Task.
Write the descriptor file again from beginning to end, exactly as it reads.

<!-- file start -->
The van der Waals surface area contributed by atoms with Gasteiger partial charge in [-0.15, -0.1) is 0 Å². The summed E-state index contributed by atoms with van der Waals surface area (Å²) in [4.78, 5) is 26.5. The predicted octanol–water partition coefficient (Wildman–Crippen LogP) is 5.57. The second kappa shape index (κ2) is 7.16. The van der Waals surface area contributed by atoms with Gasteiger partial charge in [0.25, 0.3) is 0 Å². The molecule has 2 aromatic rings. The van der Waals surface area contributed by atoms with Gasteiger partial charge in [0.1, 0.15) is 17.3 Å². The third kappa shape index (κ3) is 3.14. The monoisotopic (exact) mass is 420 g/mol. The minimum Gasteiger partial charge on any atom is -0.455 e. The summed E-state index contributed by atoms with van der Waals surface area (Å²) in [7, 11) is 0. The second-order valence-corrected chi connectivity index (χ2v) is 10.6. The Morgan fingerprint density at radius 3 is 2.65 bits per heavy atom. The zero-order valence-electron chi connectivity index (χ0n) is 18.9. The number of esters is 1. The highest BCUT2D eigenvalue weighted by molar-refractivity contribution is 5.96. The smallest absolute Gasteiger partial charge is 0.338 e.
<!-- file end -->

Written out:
The van der Waals surface area contributed by atoms with Gasteiger partial charge in [-0.15, -0.1) is 0 Å². The summed E-state index contributed by atoms with van der Waals surface area (Å²) in [4.78, 5) is 26.5. The predicted octanol–water partition coefficient (Wildman–Crippen LogP) is 5.57. The second kappa shape index (κ2) is 7.16. The van der Waals surface area contributed by atoms with Gasteiger partial charge in [0.25, 0.3) is 0 Å². The molecule has 2 aromatic rings. The van der Waals surface area contributed by atoms with Gasteiger partial charge in [0.1, 0.15) is 17.3 Å². The third kappa shape index (κ3) is 3.14. The monoisotopic (exact) mass is 420 g/mol. The minimum Gasteiger partial charge on any atom is -0.455 e. The summed E-state index contributed by atoms with van der Waals surface area (Å²) in [7, 11) is 0. The second-order valence-corrected chi connectivity index (χ2v) is 10.6. The Morgan fingerprint density at radius 3 is 2.65 bits per heavy atom. The zero-order valence-electron chi connectivity index (χ0n) is 18.9. The number of esters is 1. The highest BCUT2D eigenvalue weighted by molar-refractivity contribution is 5.96. The smallest absolute Gasteiger partial charge is 0.338 e.